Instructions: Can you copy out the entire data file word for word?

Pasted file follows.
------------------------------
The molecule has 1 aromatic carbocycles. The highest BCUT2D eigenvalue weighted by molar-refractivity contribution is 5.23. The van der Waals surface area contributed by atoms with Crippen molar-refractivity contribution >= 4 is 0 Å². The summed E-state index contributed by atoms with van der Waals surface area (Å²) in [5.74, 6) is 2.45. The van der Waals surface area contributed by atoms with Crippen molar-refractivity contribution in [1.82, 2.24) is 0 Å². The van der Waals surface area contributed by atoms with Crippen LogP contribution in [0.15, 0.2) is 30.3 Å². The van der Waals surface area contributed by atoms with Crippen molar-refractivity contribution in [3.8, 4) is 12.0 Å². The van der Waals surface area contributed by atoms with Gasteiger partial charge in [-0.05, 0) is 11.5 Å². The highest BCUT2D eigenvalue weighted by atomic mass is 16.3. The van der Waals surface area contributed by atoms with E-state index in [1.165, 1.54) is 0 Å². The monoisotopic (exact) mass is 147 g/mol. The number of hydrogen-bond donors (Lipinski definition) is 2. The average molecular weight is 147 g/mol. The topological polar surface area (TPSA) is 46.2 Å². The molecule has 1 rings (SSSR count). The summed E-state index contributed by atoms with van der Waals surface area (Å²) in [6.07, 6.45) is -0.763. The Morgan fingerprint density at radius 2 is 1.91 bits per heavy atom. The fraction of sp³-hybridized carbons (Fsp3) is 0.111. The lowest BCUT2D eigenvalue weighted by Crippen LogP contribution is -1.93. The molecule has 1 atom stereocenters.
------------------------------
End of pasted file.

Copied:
The molecule has 1 aromatic carbocycles. The highest BCUT2D eigenvalue weighted by molar-refractivity contribution is 5.23. The van der Waals surface area contributed by atoms with Crippen molar-refractivity contribution >= 4 is 0 Å². The summed E-state index contributed by atoms with van der Waals surface area (Å²) in [5.74, 6) is 2.45. The van der Waals surface area contributed by atoms with Crippen molar-refractivity contribution in [1.82, 2.24) is 0 Å². The van der Waals surface area contributed by atoms with Crippen LogP contribution in [0.15, 0.2) is 30.3 Å². The van der Waals surface area contributed by atoms with Crippen molar-refractivity contribution in [3.8, 4) is 12.0 Å². The van der Waals surface area contributed by atoms with Gasteiger partial charge in [-0.05, 0) is 11.5 Å². The highest BCUT2D eigenvalue weighted by atomic mass is 16.3. The van der Waals surface area contributed by atoms with E-state index in [1.165, 1.54) is 0 Å². The monoisotopic (exact) mass is 147 g/mol. The number of hydrogen-bond donors (Lipinski definition) is 2. The average molecular weight is 147 g/mol. The topological polar surface area (TPSA) is 46.2 Å². The molecule has 1 rings (SSSR count). The summed E-state index contributed by atoms with van der Waals surface area (Å²) in [6.07, 6.45) is -0.763. The Morgan fingerprint density at radius 2 is 1.91 bits per heavy atom. The fraction of sp³-hybridized carbons (Fsp3) is 0.111. The lowest BCUT2D eigenvalue weighted by Crippen LogP contribution is -1.93. The molecule has 1 atom stereocenters.